Superiority Study for Pain Treatment After Cesarean
|Study Design:||Allocation: Randomized
Intervention Model: Parallel Assignment
Masking: Open Label
Primary Purpose: Treatment
|Official Title:||A Randomized Controlled Trial: Pain Management After Cesarean Section: Oxycodon vs. Intravenous Piritramide|
- Difference of Pain Scores on the Visual Analog Scale [ Time Frame: Pain level was evaluated before therapy (2h after CS), 12h, 24h, 32h, 40h, 48 and 72h after CS. ]
The primary outcome measure was the change in patients assessment of pain after cesarean (CS) from baseline.
For pain assessment a visual analog scale (VAS) was used. Women were asked to quantify pain using an eleven point numerical rating score from 0 to 10, with 0 indicating no pain, and 10 the worst pain.
Single value were calculated (averaged).
- Subgroups [ Time Frame: 6 month ]Secondary Outcome Measures were to identify subgroups in benefit of either therapy.
- Side Effects [ Time Frame: 6 month ]Evaluation of side effects
- Mobilisation [ Time Frame: 6 month ]Evaluation of time to post surgical mobilization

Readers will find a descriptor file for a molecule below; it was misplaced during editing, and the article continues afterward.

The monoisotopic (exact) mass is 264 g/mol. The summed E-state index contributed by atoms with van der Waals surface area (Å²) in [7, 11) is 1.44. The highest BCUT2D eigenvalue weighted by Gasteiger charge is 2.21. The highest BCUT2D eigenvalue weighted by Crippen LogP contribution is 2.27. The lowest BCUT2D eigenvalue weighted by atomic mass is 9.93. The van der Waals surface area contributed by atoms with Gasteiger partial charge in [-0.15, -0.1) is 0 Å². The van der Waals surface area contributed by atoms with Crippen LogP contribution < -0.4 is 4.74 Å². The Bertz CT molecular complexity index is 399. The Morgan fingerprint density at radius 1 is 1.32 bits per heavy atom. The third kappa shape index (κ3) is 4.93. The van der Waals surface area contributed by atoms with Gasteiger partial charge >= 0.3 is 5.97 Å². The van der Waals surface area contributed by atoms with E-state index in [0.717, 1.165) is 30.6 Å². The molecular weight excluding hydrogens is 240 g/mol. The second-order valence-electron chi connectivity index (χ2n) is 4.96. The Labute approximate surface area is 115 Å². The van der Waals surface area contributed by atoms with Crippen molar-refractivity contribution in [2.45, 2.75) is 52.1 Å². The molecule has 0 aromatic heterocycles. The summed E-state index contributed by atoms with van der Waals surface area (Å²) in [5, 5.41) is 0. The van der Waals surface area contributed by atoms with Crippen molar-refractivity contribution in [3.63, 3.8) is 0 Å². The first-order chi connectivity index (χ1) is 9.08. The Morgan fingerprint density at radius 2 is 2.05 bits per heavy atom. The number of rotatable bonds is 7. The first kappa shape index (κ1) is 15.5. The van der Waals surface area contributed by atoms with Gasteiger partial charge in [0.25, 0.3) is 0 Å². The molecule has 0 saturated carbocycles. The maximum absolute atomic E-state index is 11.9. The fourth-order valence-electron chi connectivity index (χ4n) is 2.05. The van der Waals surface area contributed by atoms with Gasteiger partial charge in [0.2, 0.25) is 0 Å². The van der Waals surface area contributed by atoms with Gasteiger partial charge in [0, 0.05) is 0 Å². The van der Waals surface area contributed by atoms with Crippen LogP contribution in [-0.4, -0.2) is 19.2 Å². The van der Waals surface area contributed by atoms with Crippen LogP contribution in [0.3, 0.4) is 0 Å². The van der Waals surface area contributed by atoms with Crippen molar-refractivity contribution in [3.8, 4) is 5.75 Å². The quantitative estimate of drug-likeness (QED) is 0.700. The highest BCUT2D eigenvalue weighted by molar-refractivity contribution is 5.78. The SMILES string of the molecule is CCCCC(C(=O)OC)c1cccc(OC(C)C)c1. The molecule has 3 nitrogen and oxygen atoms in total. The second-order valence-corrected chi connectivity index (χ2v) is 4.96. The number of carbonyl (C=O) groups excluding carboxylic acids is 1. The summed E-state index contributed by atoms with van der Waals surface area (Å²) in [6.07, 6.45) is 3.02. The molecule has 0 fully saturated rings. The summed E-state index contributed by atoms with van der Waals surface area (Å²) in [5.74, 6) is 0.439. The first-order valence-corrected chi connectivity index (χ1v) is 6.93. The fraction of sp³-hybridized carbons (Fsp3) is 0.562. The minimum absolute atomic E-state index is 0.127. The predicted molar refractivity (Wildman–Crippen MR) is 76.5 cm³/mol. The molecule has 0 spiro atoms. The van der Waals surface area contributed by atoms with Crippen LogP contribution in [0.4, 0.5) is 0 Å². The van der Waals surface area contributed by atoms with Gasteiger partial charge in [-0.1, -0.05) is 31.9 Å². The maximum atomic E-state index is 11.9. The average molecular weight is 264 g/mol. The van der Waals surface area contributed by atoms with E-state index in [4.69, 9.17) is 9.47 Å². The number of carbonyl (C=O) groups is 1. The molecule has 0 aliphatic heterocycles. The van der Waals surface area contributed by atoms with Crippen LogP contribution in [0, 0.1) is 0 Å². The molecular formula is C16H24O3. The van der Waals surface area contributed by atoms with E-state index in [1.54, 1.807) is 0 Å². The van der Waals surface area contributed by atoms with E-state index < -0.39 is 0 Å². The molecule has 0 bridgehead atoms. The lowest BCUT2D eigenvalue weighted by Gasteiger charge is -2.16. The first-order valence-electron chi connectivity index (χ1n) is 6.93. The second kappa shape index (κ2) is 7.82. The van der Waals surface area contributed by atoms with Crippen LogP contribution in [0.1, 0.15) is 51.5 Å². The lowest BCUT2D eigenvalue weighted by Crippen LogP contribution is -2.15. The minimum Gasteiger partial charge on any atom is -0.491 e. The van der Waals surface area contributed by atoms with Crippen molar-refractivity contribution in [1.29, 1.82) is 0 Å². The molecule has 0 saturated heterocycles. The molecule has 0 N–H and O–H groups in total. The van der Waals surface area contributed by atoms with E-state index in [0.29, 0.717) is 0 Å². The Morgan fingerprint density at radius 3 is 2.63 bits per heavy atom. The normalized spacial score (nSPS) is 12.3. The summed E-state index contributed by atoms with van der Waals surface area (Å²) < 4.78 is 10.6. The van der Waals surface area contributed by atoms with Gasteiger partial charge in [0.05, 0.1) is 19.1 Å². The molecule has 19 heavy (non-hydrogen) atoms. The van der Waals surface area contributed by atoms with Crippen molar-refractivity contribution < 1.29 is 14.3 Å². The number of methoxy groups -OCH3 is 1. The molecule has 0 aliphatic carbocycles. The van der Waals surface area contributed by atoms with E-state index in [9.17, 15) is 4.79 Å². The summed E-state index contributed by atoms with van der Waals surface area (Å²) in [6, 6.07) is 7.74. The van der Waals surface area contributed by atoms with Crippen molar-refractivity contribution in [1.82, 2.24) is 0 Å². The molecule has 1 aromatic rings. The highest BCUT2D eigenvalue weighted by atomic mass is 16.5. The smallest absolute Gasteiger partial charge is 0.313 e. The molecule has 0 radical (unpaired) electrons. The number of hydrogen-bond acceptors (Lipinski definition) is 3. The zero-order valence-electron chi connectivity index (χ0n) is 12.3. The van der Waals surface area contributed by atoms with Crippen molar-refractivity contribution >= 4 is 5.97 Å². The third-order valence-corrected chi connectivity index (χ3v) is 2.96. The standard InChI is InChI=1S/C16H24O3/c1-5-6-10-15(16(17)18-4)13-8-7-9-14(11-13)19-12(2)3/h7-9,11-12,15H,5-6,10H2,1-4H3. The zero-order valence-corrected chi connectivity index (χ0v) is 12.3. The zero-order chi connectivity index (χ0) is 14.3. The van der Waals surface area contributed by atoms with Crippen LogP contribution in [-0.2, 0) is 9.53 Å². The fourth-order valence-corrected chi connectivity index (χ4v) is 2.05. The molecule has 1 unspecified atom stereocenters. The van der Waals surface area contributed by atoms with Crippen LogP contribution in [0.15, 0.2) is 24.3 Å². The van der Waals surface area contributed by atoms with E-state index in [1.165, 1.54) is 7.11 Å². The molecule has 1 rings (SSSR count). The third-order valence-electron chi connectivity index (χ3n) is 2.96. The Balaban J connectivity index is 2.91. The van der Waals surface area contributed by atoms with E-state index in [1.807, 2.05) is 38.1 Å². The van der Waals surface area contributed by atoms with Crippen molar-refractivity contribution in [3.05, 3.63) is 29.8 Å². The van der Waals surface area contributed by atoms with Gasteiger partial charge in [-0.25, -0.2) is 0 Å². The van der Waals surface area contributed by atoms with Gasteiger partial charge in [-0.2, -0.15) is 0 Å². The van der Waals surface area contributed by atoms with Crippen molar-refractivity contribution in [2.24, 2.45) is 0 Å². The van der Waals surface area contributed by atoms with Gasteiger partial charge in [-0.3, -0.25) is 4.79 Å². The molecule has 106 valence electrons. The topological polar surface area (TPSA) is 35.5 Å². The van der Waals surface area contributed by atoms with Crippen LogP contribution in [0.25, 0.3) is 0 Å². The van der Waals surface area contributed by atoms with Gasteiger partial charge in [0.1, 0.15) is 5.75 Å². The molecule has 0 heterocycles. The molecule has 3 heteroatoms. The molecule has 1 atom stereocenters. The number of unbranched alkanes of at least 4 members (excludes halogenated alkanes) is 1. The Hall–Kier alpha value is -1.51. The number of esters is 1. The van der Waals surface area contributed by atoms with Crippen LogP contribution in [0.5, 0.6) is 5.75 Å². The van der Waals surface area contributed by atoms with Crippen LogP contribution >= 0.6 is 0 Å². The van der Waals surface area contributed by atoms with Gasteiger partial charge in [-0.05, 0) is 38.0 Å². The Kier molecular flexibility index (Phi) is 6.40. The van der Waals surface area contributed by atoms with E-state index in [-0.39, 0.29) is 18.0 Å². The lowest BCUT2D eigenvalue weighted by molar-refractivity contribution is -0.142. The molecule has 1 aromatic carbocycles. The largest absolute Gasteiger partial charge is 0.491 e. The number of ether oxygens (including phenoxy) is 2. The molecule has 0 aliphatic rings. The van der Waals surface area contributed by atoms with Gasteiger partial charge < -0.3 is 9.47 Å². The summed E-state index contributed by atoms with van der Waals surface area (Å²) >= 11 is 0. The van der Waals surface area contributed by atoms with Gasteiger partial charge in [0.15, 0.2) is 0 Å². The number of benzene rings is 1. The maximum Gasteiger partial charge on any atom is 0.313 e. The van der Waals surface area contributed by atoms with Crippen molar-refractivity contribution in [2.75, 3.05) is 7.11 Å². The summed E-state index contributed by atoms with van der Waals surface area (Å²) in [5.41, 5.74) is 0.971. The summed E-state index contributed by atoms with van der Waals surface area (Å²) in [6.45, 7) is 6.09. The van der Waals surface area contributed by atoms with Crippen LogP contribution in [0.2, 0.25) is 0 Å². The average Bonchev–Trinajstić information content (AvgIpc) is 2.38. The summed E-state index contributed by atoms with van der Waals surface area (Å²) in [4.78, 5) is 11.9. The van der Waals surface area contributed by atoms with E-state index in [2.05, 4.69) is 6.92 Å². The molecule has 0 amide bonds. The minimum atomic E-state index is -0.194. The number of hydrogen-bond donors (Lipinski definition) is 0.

- Costs [ Time Frame: 6 month ]Evaluation costs between groups
|Study Start Date:||July 2009|
|Study Completion Date:||November 2009|
|Primary Completion Date:||November 2009 (Final data collection date for primary outcome measure)|
Drug: Oral Oxycodon
Patients assigned to the oral analgesia group received 20mg oxycodon at fixed intervals: 2 hours (h) and between 12h and 14h after cesarean.
|Active Comparator: Patient controlled analgesia (PCA) device with Pritramid||
Patients assigned to the PCA group received a single use intravenous PCA device (Vygon, Medical Products, Aachen, Germany) with a 30ml deposit of 9% sodium chloride solution containing 60mg piritramide. Bolus injection of 0.5ml was administered by the patient herself if needed, with a lock out interval of 5 minutes
Patients assigned to the oral analgesia group received 20mg oxycodon at fixed intervals: 2 hours (h) and between 12h and 14h after cesarean. The PCA was discontinued after 24 hours or earlier if demanded.
Pain management after cesarean is an important topic for women. Pain during and after surgery is their greatest concern.
After surgery quick mobilization is important to take care of the newborn. When using a patient controlled analgesia (PCA) device mobilization is limited and women can not meet their expectations to take care of the newborn. Oral analgesia in comparison offers superior patient satisfaction.
This trial was conducted to investigate the effectiveness of both treatment options and improve patients pain management and overall content after cesarean.
Please refer to this study by its ClinicalTrials.gov identifier: NCT01115101
|University of Rostock, Department of Obstetrics and Gynecology|
|Rostock, MV, Germany, 18055|
|Principal Investigator:||Max Dieterich, MD||University of Rostock, Department of Obstetrics and Gynecology|